The challenges of taking an MBA as an African

 

It was funny how it took me longer time coming from Sudan to South Africa than it took my colleagues coming from other continents. I guess this could be another reminder (and a metaphor) of how much work we need to do as African to bridge the gaps between us and stop functioning like a big messed up family.

Despite reaching Cape Town in an exhausted state, I was extremely excited to finally be in South Africa. This country has and will always be a great symbol of the African struggle against inequality and oppression. The taxi driver who picked me from the airport was a very vibrant guy who talked to me all the way about how positive thinking and hope will attract great things towards me (well ma be I looked a bit desperate as I was too tired at that point). I was largely impressed by his spirit and view of life, however, that driver was no exception from the spirit of almost all the South Africans I met during the visit including the inhabitants of the township and slums we stopped by. Hope was simply all over the place.

The positive atmosphere and strong flavour of hope were also extended to the conference room as well. I was genuinely inspired by the participants of the conference being Global AMBAssadors, speakers or organizers as well. I was particularly impressed by the strong ethics and sense of responsibility that was shared in that conference room.

The few days of the conference were a great opportunity for some purpose-driven networking. The group of AMBAssadors and speakers were of different nationalities, gender, age group and career path. However, we could quickly bond with each other being a group of like-minded, highly energetic with a strong determination to make the world a better place.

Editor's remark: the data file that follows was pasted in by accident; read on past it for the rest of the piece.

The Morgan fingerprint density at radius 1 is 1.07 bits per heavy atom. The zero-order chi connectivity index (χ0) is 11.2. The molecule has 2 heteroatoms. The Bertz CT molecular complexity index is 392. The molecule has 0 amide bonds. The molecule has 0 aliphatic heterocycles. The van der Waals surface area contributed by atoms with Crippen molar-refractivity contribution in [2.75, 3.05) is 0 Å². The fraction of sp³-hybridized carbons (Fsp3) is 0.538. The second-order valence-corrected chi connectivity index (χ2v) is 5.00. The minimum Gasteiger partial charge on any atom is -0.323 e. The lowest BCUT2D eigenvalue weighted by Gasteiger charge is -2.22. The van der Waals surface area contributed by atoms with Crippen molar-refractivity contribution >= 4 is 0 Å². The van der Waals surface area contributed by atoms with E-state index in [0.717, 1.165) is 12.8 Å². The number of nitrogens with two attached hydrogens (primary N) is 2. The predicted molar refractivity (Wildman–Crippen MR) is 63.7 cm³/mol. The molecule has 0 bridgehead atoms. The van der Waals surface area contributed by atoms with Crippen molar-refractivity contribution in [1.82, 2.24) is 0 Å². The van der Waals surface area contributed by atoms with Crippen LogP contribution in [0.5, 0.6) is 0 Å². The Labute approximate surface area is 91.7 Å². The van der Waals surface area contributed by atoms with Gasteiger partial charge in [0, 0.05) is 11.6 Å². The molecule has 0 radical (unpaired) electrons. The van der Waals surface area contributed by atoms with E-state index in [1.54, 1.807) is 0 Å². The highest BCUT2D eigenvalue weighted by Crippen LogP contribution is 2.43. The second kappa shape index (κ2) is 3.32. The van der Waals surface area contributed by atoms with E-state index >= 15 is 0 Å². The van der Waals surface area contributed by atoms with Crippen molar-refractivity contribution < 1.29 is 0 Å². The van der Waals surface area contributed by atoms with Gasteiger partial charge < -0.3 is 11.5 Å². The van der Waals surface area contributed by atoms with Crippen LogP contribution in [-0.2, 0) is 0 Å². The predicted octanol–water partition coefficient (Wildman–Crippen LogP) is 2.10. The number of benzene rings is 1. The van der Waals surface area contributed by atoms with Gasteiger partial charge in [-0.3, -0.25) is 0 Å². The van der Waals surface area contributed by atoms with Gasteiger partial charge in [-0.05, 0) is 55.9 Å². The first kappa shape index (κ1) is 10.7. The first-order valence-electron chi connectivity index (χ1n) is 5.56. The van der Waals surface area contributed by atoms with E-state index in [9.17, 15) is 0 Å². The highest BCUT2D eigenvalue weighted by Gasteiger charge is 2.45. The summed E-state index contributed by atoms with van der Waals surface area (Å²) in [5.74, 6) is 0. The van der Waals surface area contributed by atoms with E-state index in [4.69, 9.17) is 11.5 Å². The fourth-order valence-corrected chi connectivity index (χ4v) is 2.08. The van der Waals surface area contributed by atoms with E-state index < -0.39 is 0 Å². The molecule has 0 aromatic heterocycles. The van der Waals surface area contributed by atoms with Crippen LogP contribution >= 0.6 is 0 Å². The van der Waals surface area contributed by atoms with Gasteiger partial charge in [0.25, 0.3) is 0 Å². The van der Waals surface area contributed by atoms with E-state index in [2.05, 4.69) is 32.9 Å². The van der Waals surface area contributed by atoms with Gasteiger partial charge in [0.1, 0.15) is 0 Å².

On my way back to the airport, I couldn’t help but reflecting on the huge gap on the state of infrastructure development between Cape Town and Khartoum (my home town). I guess for Sudan to be able to move on, we need to learn a lot from the South African experience of forgiveness, hope and moving on beyond sorrows and the shadows of conflict.

I am grateful for AMBA for giving me the opportunity to take part in the Global Leadership Conference. In my few days in South Africa I managed to meet amazing people, see amazing places, had amazing food and got to charge my inspiration battery for long time to come: what more can a man ask for from a short trip.

Husam is an MBA graduate from Lancaster University Management School and is The Independent/AMBA’s MBA Student of the Year. He graduated with his MBA in 2012 and his now Senior Project Manager at the strategy team of DAL Group in Sudan. He was a speaker on a panel discussing responsible and sustainable leadership at AMBA’s Global Leadership Conference hosted by the University of Stellenbosch in South Africa.

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